For a second successive season, Jay King’s batting has taken the spotlight away from his bowling in the Gisborne and District Cricket Association’s McIntyre Cup grand final.

Last season, barely able to walk due to shin stress fractures, he made four vital, unbeaten runs to help Gisborne force a tie, which was enough for the Dragons to claim the premiership.

This year he produced his best score of the season, and an equal career-high of 51 not out, to help his side bat out its 120 overs and post a score of 9-307.

He then backed it up with his bowling, taking three wickets to help the Dragons secure back-to-back titles.

It was no surprise when the umpires named King the Gary Sanders Medal winner for best on ground.

To put King’s 51 into perspective, all that is needed is a look at his performances with the bat this season. Before the grand final, he had hit 29 runs in nine innings. In his past two innings, he had hit three not out, and before that he had three ducks in four games.

Despite his lean form with the bat, King was promoted one spot up the order by coach Simon Harman for the grand final.

Speaking after his man of the match performance, King said he didn’t know where his batting performance had come from.

“I think I doubled my season’s score – it was good to do it when it matters,” he said.

“I tried to concentrate and things went my way – once you get in it comes a lot easier.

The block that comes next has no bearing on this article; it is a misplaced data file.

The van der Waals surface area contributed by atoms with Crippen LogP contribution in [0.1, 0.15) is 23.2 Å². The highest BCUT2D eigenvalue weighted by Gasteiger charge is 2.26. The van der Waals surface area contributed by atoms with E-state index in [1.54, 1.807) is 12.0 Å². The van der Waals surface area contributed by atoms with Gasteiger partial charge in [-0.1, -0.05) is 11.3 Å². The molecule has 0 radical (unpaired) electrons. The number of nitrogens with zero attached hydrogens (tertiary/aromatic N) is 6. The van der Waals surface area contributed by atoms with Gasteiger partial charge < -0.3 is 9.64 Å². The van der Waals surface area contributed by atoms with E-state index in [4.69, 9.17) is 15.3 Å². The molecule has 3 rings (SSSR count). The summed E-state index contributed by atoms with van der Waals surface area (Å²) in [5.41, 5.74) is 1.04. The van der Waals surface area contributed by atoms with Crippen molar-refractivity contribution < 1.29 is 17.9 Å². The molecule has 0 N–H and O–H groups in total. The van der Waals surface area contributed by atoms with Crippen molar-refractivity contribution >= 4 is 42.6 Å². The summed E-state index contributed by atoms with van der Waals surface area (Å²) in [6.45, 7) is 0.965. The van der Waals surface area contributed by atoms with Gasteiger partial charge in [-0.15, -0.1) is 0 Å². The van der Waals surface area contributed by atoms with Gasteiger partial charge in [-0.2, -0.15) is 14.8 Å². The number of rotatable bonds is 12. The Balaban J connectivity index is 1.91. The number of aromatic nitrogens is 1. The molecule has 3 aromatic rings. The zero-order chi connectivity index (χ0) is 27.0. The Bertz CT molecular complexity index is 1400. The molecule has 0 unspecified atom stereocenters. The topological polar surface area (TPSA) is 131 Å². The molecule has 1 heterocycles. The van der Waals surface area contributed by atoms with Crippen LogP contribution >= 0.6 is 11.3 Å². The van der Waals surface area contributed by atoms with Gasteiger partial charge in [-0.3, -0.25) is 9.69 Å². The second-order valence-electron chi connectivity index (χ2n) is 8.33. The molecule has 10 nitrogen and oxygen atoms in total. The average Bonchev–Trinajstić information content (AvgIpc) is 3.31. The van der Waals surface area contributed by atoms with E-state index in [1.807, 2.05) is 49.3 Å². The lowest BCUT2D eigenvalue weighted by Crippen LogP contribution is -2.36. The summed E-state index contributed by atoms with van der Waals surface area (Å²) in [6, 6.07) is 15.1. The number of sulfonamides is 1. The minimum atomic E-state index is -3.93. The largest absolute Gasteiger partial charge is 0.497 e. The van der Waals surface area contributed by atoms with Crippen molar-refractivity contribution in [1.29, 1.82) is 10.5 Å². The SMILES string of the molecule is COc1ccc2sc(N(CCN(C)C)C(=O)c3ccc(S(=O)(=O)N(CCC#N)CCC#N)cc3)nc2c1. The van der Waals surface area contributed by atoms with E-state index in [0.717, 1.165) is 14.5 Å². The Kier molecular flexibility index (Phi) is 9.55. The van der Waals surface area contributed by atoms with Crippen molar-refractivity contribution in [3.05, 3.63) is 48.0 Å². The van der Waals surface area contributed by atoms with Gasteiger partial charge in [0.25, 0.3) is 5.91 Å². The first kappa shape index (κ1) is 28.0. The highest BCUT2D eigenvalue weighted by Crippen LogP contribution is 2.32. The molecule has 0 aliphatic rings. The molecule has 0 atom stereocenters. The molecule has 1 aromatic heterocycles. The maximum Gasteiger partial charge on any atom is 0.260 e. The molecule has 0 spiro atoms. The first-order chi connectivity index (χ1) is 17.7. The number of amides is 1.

“I had to try and knuckle down a bit and bat some time and take the sting out of it. It was good.”

King said there was a weird feeling once the Dragons got the final wicket to seal the win after last season’s dramatic ending.

“We knew it was going to happen – it was a matter of when,” he said. “It was a little different to the last one.”

King, who has played in two premierships in his two years at the club, after moving across from Rupertswood, said it was the closeness of the Dragons players that had propelled them to successive wins.

King finished the year with 39 wickets, putting him in the top 10 in the McIntyre Cup.

“I’ve never played in a side with 11 people who get on as much as we do,” he said.

“All 11 of us are at training Tuesdays and Thursdays and always together on a Saturday night.

“It’s the buy-in from everyone and the belief – no matter what we’re all in it for the right reasons.”